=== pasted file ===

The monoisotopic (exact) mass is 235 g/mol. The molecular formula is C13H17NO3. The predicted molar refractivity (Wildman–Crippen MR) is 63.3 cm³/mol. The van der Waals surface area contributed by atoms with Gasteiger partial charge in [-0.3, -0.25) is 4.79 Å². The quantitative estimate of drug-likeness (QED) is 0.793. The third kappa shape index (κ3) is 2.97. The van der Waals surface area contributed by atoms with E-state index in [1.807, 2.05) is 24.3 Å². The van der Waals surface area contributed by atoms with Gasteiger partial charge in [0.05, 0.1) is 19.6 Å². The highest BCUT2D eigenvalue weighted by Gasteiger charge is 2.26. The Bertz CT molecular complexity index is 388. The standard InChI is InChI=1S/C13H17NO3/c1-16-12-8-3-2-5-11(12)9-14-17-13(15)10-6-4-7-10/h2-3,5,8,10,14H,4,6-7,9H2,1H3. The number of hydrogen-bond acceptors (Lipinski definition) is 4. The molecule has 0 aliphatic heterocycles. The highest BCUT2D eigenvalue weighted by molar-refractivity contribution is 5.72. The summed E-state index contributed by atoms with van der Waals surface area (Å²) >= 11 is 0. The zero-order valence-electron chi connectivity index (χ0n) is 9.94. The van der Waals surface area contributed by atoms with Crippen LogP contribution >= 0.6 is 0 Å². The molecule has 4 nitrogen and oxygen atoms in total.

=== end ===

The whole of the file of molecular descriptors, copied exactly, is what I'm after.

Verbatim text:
The monoisotopic (exact) mass is 235 g/mol. The molecular formula is C13H17NO3. The predicted molar refractivity (Wildman–Crippen MR) is 63.3 cm³/mol. The van der Waals surface area contributed by atoms with Gasteiger partial charge in [-0.3, -0.25) is 4.79 Å². The quantitative estimate of drug-likeness (QED) is 0.793. The third kappa shape index (κ3) is 2.97. The van der Waals surface area contributed by atoms with E-state index in [1.807, 2.05) is 24.3 Å². The van der Waals surface area contributed by atoms with Gasteiger partial charge in [0.05, 0.1) is 19.6 Å². The highest BCUT2D eigenvalue weighted by Gasteiger charge is 2.26. The Bertz CT molecular complexity index is 388. The standard InChI is InChI=1S/C13H17NO3/c1-16-12-8-3-2-5-11(12)9-14-17-13(15)10-6-4-7-10/h2-3,5,8,10,14H,4,6-7,9H2,1H3. The number of hydrogen-bond acceptors (Lipinski definition) is 4. The molecule has 0 aliphatic heterocycles. The highest BCUT2D eigenvalue weighted by molar-refractivity contribution is 5.72. The summed E-state index contributed by atoms with van der Waals surface area (Å²) >= 11 is 0. The zero-order valence-electron chi connectivity index (χ0n) is 9.94. The van der Waals surface area contributed by atoms with Crippen LogP contribution >= 0.6 is 0 Å². The molecule has 4 nitrogen and oxygen atoms in total.